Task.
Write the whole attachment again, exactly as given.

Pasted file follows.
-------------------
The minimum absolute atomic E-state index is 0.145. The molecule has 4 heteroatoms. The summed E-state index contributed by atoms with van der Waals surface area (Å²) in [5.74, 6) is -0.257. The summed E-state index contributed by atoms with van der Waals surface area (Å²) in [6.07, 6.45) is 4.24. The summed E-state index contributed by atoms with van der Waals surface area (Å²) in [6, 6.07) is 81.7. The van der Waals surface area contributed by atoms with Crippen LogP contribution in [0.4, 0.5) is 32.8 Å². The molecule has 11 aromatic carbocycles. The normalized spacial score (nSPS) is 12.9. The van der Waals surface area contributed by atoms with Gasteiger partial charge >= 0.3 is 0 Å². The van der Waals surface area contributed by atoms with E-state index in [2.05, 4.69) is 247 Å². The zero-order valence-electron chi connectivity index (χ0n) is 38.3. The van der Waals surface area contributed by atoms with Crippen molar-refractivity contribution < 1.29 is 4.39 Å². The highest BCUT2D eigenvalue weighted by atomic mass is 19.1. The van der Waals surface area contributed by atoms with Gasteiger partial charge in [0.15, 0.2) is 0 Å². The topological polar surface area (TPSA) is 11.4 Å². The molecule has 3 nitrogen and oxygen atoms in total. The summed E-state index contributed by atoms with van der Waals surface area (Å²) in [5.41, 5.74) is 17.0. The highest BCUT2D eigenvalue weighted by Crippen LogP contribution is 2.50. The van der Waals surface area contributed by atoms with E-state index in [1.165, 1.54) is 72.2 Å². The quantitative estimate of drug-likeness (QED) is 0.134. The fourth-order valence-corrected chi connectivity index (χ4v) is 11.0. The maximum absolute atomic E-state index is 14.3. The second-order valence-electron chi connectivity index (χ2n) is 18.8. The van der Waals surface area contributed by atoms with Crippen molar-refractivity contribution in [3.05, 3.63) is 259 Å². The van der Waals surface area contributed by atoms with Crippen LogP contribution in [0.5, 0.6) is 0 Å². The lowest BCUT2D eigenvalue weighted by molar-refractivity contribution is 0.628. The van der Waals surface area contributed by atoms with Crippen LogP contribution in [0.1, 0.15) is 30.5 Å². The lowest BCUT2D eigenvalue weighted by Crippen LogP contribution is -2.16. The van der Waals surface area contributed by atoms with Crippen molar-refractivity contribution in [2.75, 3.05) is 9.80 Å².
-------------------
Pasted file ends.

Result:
The minimum absolute atomic E-state index is 0.145. The molecule has 4 heteroatoms. The summed E-state index contributed by atoms with van der Waals surface area (Å²) in [5.74, 6) is -0.257. The summed E-state index contributed by atoms with van der Waals surface area (Å²) in [6.07, 6.45) is 4.24. The summed E-state index contributed by atoms with van der Waals surface area (Å²) in [6, 6.07) is 81.7. The van der Waals surface area contributed by atoms with Crippen LogP contribution in [0.4, 0.5) is 32.8 Å². The molecule has 11 aromatic carbocycles. The normalized spacial score (nSPS) is 12.9. The van der Waals surface area contributed by atoms with Gasteiger partial charge >= 0.3 is 0 Å². The van der Waals surface area contributed by atoms with E-state index in [2.05, 4.69) is 247 Å². The zero-order valence-electron chi connectivity index (χ0n) is 38.3. The van der Waals surface area contributed by atoms with Crippen molar-refractivity contribution < 1.29 is 4.39 Å². The highest BCUT2D eigenvalue weighted by atomic mass is 19.1. The van der Waals surface area contributed by atoms with Gasteiger partial charge in [0.15, 0.2) is 0 Å². The topological polar surface area (TPSA) is 11.4 Å². The molecule has 3 nitrogen and oxygen atoms in total. The summed E-state index contributed by atoms with van der Waals surface area (Å²) in [5.41, 5.74) is 17.0. The highest BCUT2D eigenvalue weighted by Crippen LogP contribution is 2.50. The van der Waals surface area contributed by atoms with E-state index in [1.165, 1.54) is 72.2 Å². The quantitative estimate of drug-likeness (QED) is 0.134. The fourth-order valence-corrected chi connectivity index (χ4v) is 11.0. The maximum absolute atomic E-state index is 14.3. The second-order valence-electron chi connectivity index (χ2n) is 18.8. The van der Waals surface area contributed by atoms with Crippen molar-refractivity contribution in [3.05, 3.63) is 259 Å². The van der Waals surface area contributed by atoms with Crippen LogP contribution in [0.5, 0.6) is 0 Å². The lowest BCUT2D eigenvalue weighted by molar-refractivity contribution is 0.628. The van der Waals surface area contributed by atoms with Crippen LogP contribution in [0.1, 0.15) is 30.5 Å². The lowest BCUT2D eigenvalue weighted by Crippen LogP contribution is -2.16. The van der Waals surface area contributed by atoms with Crippen molar-refractivity contribution in [2.75, 3.05) is 9.80 Å².